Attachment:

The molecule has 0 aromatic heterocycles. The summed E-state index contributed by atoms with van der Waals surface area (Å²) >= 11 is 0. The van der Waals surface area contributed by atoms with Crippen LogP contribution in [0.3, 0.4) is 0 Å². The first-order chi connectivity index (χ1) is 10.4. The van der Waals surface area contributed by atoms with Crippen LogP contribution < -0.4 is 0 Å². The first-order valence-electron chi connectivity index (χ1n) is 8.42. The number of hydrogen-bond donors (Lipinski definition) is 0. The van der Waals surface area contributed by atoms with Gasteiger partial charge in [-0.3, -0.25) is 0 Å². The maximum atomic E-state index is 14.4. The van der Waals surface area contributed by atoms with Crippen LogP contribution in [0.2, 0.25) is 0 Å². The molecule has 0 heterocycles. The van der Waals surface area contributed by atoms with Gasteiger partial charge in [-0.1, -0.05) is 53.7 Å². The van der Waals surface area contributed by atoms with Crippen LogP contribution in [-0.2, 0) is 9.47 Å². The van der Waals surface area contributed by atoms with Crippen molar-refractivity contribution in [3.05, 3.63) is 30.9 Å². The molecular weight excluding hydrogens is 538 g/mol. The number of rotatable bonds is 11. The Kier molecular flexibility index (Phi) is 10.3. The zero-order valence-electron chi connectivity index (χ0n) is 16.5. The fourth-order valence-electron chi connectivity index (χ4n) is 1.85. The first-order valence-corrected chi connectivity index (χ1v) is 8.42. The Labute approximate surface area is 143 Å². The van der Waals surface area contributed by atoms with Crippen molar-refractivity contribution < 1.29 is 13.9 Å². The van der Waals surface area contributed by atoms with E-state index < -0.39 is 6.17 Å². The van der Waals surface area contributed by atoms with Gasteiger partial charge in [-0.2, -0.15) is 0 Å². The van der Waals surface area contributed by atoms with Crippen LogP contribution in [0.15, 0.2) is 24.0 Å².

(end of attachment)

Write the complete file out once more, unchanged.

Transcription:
The molecule has 0 aromatic heterocycles. The summed E-state index contributed by atoms with van der Waals surface area (Å²) >= 11 is 0. The van der Waals surface area contributed by atoms with Crippen LogP contribution in [0.3, 0.4) is 0 Å². The first-order chi connectivity index (χ1) is 10.4. The van der Waals surface area contributed by atoms with Crippen LogP contribution < -0.4 is 0 Å². The first-order valence-electron chi connectivity index (χ1n) is 8.42. The number of hydrogen-bond donors (Lipinski definition) is 0. The van der Waals surface area contributed by atoms with Gasteiger partial charge in [-0.3, -0.25) is 0 Å². The maximum atomic E-state index is 14.4. The van der Waals surface area contributed by atoms with Crippen LogP contribution in [0.2, 0.25) is 0 Å². The molecule has 0 heterocycles. The van der Waals surface area contributed by atoms with Gasteiger partial charge in [-0.1, -0.05) is 53.7 Å². The van der Waals surface area contributed by atoms with Crippen LogP contribution in [-0.2, 0) is 9.47 Å². The van der Waals surface area contributed by atoms with Crippen molar-refractivity contribution in [3.05, 3.63) is 30.9 Å². The molecular weight excluding hydrogens is 538 g/mol. The number of rotatable bonds is 11. The Kier molecular flexibility index (Phi) is 10.3. The zero-order valence-electron chi connectivity index (χ0n) is 16.5. The fourth-order valence-electron chi connectivity index (χ4n) is 1.85. The first-order valence-corrected chi connectivity index (χ1v) is 8.42. The Labute approximate surface area is 143 Å². The van der Waals surface area contributed by atoms with Crippen molar-refractivity contribution < 1.29 is 13.9 Å². The van der Waals surface area contributed by atoms with E-state index < -0.39 is 6.17 Å². The van der Waals surface area contributed by atoms with Gasteiger partial charge in [-0.2, -0.15) is 0 Å². The van der Waals surface area contributed by atoms with Crippen LogP contribution in [0.15, 0.2) is 24.0 Å².